The truth about the man who saved more lives than anyone else in history

If we're asked to imagine society's biggest saviors, we might imagine firefighters, doctors, or even Superman himself. Society is indeed full of heroic figures like these. But when it comes to the total number of lives saved, there is one man who has all these others beat. That man is the American agricultural expert Norman Borlaug, who, according to the University of Michigan, may have prevented over a billion deaths.

Per NobelPrize.org, Norman Borlaug was born in the small town of Cresco, Iowa in 1914, and spent his childhood working on his family farm. As he grew up, Borlaug was encouraged by his family to prioritize his studies. He attended the University of Michigan, and graduated with a PhD in plant pathology in 1942. During his college career, Borlaug was particularly interested in how plants could be genetically enhanced to become resistant to diseases.

While at college, Borlaug spent some time working for the Civilian Conservation Corps, where he oversaw a team of unemployed men, many of whom were on the brink of starvation. "I saw how food changed them," as the Dallas Observer quotes Borlaug. "All of this left scars on me." Some years later, after performing research on behalf of the U.S. military during World War II, Borlaug joined a task force in Mexico. It was there that he would perform his most famous research. In the 1940s, the Mexican government sought new agricultural techniques to support the nation's growing population.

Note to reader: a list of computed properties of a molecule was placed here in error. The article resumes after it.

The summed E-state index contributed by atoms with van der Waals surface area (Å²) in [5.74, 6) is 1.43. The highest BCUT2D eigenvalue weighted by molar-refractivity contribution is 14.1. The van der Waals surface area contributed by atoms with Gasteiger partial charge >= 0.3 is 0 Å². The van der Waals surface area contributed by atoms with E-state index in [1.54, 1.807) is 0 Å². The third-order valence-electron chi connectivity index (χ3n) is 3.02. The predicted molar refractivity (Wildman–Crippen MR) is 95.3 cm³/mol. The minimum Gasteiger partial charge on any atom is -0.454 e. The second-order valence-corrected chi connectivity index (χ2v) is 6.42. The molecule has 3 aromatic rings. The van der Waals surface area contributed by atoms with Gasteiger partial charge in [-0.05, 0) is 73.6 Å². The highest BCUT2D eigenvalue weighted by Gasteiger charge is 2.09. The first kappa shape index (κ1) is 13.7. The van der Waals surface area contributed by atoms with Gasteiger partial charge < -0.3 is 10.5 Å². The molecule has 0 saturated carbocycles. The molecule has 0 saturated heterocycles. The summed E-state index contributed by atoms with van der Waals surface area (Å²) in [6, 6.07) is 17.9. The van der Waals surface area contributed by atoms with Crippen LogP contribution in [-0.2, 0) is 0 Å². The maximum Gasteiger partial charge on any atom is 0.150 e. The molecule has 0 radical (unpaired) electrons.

Norman Borlaug turned Mexico into a powerhouse of wheat production

The Rockefeller Foundation, with the encouragement of the U.S. government, agreed to help Mexico in this pursuit. Per the Rockefeller Foundation's website, the Foundation established the Mexican Agricultural Program (MAP) in 1943, staffed by both Mexican and American scientists. In 1944, Norman Borlaug joined the program. The MAP had a few primary functions, including genetic research and soil development. Borlaug helped lead the team dedicated to breeding more successful wheat. Per Reason, after many years of careful research and experiments with cross-breeding, Borlaug's team was radically successful, producing several types of high-yield, disease-resistant, dwarf wheat. Borlaug's wheat was so successful that, by 1963, it made up 95 percent of all the wheat grown in Mexico, per the University of Minnesota. Plus, in 1963, Mexico saw a wheat harvest six times larger than in 1944 — the year Borlaug had arrived. Borlaug was proud of his wheat, and would soon spread it to other countries.

Around that time, the global population was booming, which frightened many experts. Per Smithsonian, a book called The Population Bomb by Stanford professor Paul Ehrlich predicted that "hundreds of millions of people are going to starve to death" in the 1970s and '80s. Many people agreed with Professor Ehrlich's predictions. But Borlaug's work would prove them wrong.

The Indian government was impressed by the success of the MAP program in Mexico, and requested that Norman Borlaug and his dwarf wheat seeds come to India.